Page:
Thursday, April 28, 2011

Eatin' in the Coziverse (Subtitle: Cinco de Mayo Part Uno)

Food in the Coziverse often revolves around tortillas.
This is logical, because tortillas are round.
Here, we have a corn tortilla. 
It's cold and lonely.
It wants to become stacked enchiladas con huevos.
So the first thing we need to do is find it 3 more tortilla friends.

Before we proceed further, we will open a can of red enchilada sauce.  Our personal fave is Hatch, but Old El Paso does nicely.  Pour the sauce into a lidded bowl you can store in the fridge, cuz unless you're making 3 or 4 stacks, you won't be using it all.  We're just making 1 stack today, so we'll need to refrigerate the leftover sauce.

Next, get the 4 corn tortillas stacked nicely and and wrap them loosely in a paper towel - which is laid upon a nukable plate - and nuke them for about 10 to 15 seconds on high.  And quickly remove them from the micro and open the towel to let the steam escape.

Next step:  find a grody old beat up pan, because you'll be taking photos and want the world to know you have this well loved old pan.  Ladle a bit of sauce on both sides of the tortilla.

And put some shredded cheese on it - a couple tablespoons will do.
And repeat with the rest of the tortillas.
When you've sauced and layered the tortillas, find the nearest oven, which has been preheated to 350, and bake your nicely stacked enchilada about 10 minutes.

If you're a good blogger, you've cleaned the oven first.

While the enchilada bakes, you'll fry an egg or two.  Sunny side up is the favored method.

It is rumored that the yoke cools the heat of the chili.

Here is a second photo of the skillet.  It's a nice skillet.  See?  Nicer than the baking pan.   

Purty, huh.

So now, remove the enchilada from the oven and plate it nicely.
Try not to get sauce all over so Gordon Ramsey doesn't show up and cuss at you.

Slip the fried egg(s) atop the stack of enchildas.

And there you are.   Nom.  Let's eat.
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Tuesday, April 26, 2011

Hold your breath - it's a pattern!!!

You know how some bloggers just pop off free patterns here, there and straight down the middle?  Well, grab the edge of your seat because it's about to happen here.   It's an amazingly cool super easy faux cable, done without a cable needle. 

What you're getting here is the Baby Cable stitch pattern, which is worked over a multipule of 8 stitches.  You will be plugging this into your favorite basic knitting pattern for whatever - hat, socks, scarf, dishcloth... 

Baby Cable pattern:

Round 1: Baby Cable 3 times, purl 2

Round 2: K 6, p 2

Round 3: K 2, Baby Cable, K 2, p 2

Round 4: K 6, p 2

To work the Baby Cable Stitch:  Knit 2 Together, but do not remove from left hand needle. Insert the right needle between the 2 stitches and knit the first stitch again. Slip both stitches from the needle.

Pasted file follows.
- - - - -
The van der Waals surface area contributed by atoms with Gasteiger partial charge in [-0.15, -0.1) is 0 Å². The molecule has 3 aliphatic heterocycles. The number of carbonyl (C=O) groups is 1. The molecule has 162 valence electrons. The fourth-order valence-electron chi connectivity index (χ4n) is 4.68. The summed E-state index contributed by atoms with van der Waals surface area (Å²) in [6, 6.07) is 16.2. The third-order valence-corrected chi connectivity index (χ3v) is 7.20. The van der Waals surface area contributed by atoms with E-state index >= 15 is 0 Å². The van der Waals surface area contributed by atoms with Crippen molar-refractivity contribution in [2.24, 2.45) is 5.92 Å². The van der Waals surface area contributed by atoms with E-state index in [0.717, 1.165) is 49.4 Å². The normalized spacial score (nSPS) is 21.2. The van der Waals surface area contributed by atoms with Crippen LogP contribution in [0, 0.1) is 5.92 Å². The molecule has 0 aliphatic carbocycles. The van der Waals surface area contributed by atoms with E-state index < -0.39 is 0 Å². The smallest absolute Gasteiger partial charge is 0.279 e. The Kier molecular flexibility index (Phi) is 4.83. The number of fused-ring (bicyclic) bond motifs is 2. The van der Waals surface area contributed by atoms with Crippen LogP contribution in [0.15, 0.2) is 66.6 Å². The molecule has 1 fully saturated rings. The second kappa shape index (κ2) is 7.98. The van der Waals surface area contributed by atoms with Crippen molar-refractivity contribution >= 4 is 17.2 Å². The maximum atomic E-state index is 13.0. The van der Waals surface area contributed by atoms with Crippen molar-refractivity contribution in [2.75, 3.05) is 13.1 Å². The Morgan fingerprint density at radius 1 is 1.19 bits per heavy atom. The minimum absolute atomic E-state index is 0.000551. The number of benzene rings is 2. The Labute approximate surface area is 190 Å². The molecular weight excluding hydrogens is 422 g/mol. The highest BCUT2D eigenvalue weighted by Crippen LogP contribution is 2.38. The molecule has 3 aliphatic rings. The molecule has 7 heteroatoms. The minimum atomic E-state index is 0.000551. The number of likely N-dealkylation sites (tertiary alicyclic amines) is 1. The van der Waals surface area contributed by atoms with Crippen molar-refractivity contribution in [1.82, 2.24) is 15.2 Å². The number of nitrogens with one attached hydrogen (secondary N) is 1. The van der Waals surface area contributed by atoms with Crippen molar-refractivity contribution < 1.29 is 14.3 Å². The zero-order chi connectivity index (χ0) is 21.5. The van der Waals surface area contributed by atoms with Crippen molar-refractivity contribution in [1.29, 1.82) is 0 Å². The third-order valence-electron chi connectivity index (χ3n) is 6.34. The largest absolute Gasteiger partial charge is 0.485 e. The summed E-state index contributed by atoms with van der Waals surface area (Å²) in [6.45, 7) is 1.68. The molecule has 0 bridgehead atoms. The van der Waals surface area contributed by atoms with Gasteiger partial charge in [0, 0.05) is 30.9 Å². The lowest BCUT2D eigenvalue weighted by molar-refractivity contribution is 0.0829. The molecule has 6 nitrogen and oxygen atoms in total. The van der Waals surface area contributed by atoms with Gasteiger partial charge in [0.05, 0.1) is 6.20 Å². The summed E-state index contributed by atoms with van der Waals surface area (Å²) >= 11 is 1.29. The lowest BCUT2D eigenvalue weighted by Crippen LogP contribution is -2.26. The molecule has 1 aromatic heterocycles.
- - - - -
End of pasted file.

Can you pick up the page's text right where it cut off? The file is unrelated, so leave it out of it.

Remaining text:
And there you are.  It's that easy.

Saturday, April 23, 2011

Starting a Forethought Heel

Looky - something that vaguely resemblesl a how-to.  It's about a heel technique that involves no short rows and looks amazing in self-patterning yarns.  It's a Forethought Heel, and it makes a nice bull's eye looking sock heel.  The Pepto pink waste yarn represents the forethought setup.  This is the Rice Crispy Snack Bar of heels.  Looks like you slaved for hours...but it's soooo simple.

You just knit along until you reach the point where you wish to start the heel.  Knit half of the stitches using a string of waste yarn.  The bigger the contrast to the color of your sock yarn, the happier you will be later.  In this case, I have a cast on of 48, so I knit 24 sitches.  Now, return to the point where you let go of your working yarn to knit in the waste yarn.  Resume knitting.  (This is what is happening in the photo.)

You can make the heel at any point after you've knit about an inch down from the waste yarn.  I like to do forethought heels fairly soon thereafter, so I can try the sock on to get the foot size correct.  What you do is carefully unzip the waste yarn and gather the resulting stitches on 2 to 4 spare dpns, or a circ.  You'll have - in this case - a count of 24 stitches for the upper edge and 23 for the lower edge.  (You can cheat that missing stitch in easily when you start the decreases, so not to worry about it at all.)  Now make a standard toe.  Yup.  Proceed exactly as if you were knitting the toe for this sock.  Exactly.  Work a decrease at each end of the upper and lower sections every other round until you are at half your original amount.  (In this case, 12)  Then work decreases at each end of both segments until you're at 8 sts per needle.  Graft 'em like you do a toe.  You'll want to tighen up the join area - you may have little holes on either side, a common occurance with an easy fix.

And do I have a photo of the finished heel?  Oh, please.  Why are you even asking?